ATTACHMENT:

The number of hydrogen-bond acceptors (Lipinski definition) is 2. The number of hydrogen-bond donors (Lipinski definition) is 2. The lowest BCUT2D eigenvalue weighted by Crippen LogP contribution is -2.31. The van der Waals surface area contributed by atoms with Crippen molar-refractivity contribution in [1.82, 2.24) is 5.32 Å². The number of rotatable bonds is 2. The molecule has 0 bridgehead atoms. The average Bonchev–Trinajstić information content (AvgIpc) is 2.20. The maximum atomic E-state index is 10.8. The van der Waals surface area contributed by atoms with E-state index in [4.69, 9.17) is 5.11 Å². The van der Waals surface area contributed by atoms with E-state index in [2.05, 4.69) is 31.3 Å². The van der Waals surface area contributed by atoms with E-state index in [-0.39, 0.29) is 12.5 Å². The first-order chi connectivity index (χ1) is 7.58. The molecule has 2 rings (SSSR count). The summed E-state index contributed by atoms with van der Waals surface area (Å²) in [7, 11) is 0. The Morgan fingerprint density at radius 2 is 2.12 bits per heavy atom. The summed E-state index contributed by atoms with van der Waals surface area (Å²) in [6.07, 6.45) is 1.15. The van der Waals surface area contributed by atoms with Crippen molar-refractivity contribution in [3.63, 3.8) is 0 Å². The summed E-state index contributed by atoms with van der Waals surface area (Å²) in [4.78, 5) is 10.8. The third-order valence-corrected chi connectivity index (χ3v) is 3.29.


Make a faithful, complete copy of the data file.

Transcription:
The number of hydrogen-bond acceptors (Lipinski definition) is 2. The number of hydrogen-bond donors (Lipinski definition) is 2. The lowest BCUT2D eigenvalue weighted by Crippen LogP contribution is -2.31. The van der Waals surface area contributed by atoms with Crippen molar-refractivity contribution in [1.82, 2.24) is 5.32 Å². The number of rotatable bonds is 2. The molecule has 0 bridgehead atoms. The average Bonchev–Trinajstić information content (AvgIpc) is 2.20. The maximum atomic E-state index is 10.8. The van der Waals surface area contributed by atoms with E-state index in [4.69, 9.17) is 5.11 Å². The van der Waals surface area contributed by atoms with E-state index in [2.05, 4.69) is 31.3 Å². The van der Waals surface area contributed by atoms with E-state index in [-0.39, 0.29) is 12.5 Å². The first-order chi connectivity index (χ1) is 7.58. The molecule has 2 rings (SSSR count). The summed E-state index contributed by atoms with van der Waals surface area (Å²) in [7, 11) is 0. The Morgan fingerprint density at radius 2 is 2.12 bits per heavy atom. The summed E-state index contributed by atoms with van der Waals surface area (Å²) in [6.07, 6.45) is 1.15. The van der Waals surface area contributed by atoms with Crippen molar-refractivity contribution in [3.63, 3.8) is 0 Å². The summed E-state index contributed by atoms with van der Waals surface area (Å²) in [4.78, 5) is 10.8. The third-order valence-corrected chi connectivity index (χ3v) is 3.29.